The Big Impact of Imperceptible Things: David Oonk on Fracking and Microplastics

by Alison Gilchrist, CSTPR Science Writer

This summer, CSTPR’s own David Oonk is working with the Center for a New Energy Economy (CNEE) to make the communication of climate research to policy makers a little bit easier. CNEE is headed by Colorado’s 41st Governor, Bill Ritter, Jr. and was formed to help the government create policies that steer the United States in the direction of clean energy.

“They do a lot of information synthesis. They build out dashboards, really helpful information centers. They run workshops, all trying to connect the technical information around energy policy to decision-makers,” said Oonk. “They’re trying to better inform energy policy-related decisions.”

CNEE, founded in 2011, is a department of Colorado State University. Oonk is excited about the variety of topics he’ll be working on as one of the graduate interns.

“Since I’ve been spending so much time on natural gas and fossil fuel related policy, I’m interested in building out some more expertise on renewable energy policies and energy financing policies,” said Oonk.

Oonk is a graduate student in the Atlas Institute, where he studies oil and gas development and policy in Colorado.

Photo credit: David Oonk.

“The case study I’m looking at right now is hydraulic fracturing in the Front Range,” he said. “I’m trying to understand decision making around it. I’m also trying to understand its implications for our energy transitions because of climate change, and the air quality risks and impacts that we’re experiencing: how do we measure them, what are the uncertainties, and how do we make decisions about them.”

Oonk makes the point that many of the health impacts of fracking are hard to measure, but must certainly be considered when policy decisions about the process are made. It’s hard to see the toxic effects of benzene and ozone (both emitted during the process of fracking) as a civilian, but policy makers should be aware of them when considering fracking legislation.

“There is an interesting tension between the requirement of science, measurement, and instruments to measure what is going on, and the serious health questions around it,” said Oonk.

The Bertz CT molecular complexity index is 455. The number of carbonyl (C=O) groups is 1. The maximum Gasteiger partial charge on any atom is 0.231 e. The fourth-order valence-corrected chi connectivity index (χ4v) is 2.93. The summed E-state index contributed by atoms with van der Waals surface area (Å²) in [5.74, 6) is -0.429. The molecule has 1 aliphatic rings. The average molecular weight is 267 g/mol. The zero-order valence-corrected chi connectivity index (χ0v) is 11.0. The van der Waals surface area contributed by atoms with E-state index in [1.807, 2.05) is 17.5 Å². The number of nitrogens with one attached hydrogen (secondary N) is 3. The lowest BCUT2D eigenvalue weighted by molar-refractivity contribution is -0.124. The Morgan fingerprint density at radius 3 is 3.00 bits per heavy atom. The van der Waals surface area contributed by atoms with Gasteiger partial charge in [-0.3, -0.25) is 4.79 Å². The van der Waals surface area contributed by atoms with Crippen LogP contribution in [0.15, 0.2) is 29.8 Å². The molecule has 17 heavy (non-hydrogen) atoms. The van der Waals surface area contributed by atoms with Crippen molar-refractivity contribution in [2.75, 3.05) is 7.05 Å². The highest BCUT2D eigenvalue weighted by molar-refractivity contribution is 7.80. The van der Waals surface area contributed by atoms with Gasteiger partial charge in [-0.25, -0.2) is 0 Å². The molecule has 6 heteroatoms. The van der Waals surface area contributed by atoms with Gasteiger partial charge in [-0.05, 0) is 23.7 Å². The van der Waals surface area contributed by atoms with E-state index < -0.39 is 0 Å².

In fact, he is generally interested in studying the large impacts of nearly invisible things. As well as the effects of fracking on air quality, Oonk is also studying the tiny pieces of plastic that end up in our mountain streams—microplastics. Along with Patrick Chandler, another graduate student in CSTPR, he is measuring these microplastics in Rocky Mountain streams.

“We’re essentially going to monitor a bunch of streams around the Front Range, up and down watersheds,” said Oonk. ‘We want to see, one: if microplastics are present, which the pilot study suggests that they are; and, two: what plastics are in there, and what concentrations they’re at.”

He will also be working with Chandler to display this information in a way that is engaging, artistic, and informative. 

“We’re doing all the data collection and analysis this summer, and then in addition to that, we’re doing an exhibit that is going to be up in CU’s Sustainability, Energy and Environment Community (SEEC) sometime this Fall,” he said. “That will be a photography, sound and video multimedia exhibit.”

Photo credit: David Oonk.

Oonk and Chandler’s goal is to make the prevalence and problems of microplastics visible to the naked eye.

“One of the goals of the art is to bring the microscopic, invisible world, make it perceptible, and make it emotive,” said Oonk. “We’re trying to elicit some reaction to the fact that our reach as a species, our pollution as a species, is so great that even the areas we think are still pristine are in fact infected by our plastic use.”

Oonk’s work shows us how important it is to find a way to explain or display the impact of things we can’t see or appreciate. The more we can understand the small changes, the more we can anticipate and alleviate the more damaging changes that follow. From air quality as a result of fracking to the insidious prevalence of microplastics, David Oonk is helping us understand the big impact of imperceptible things.

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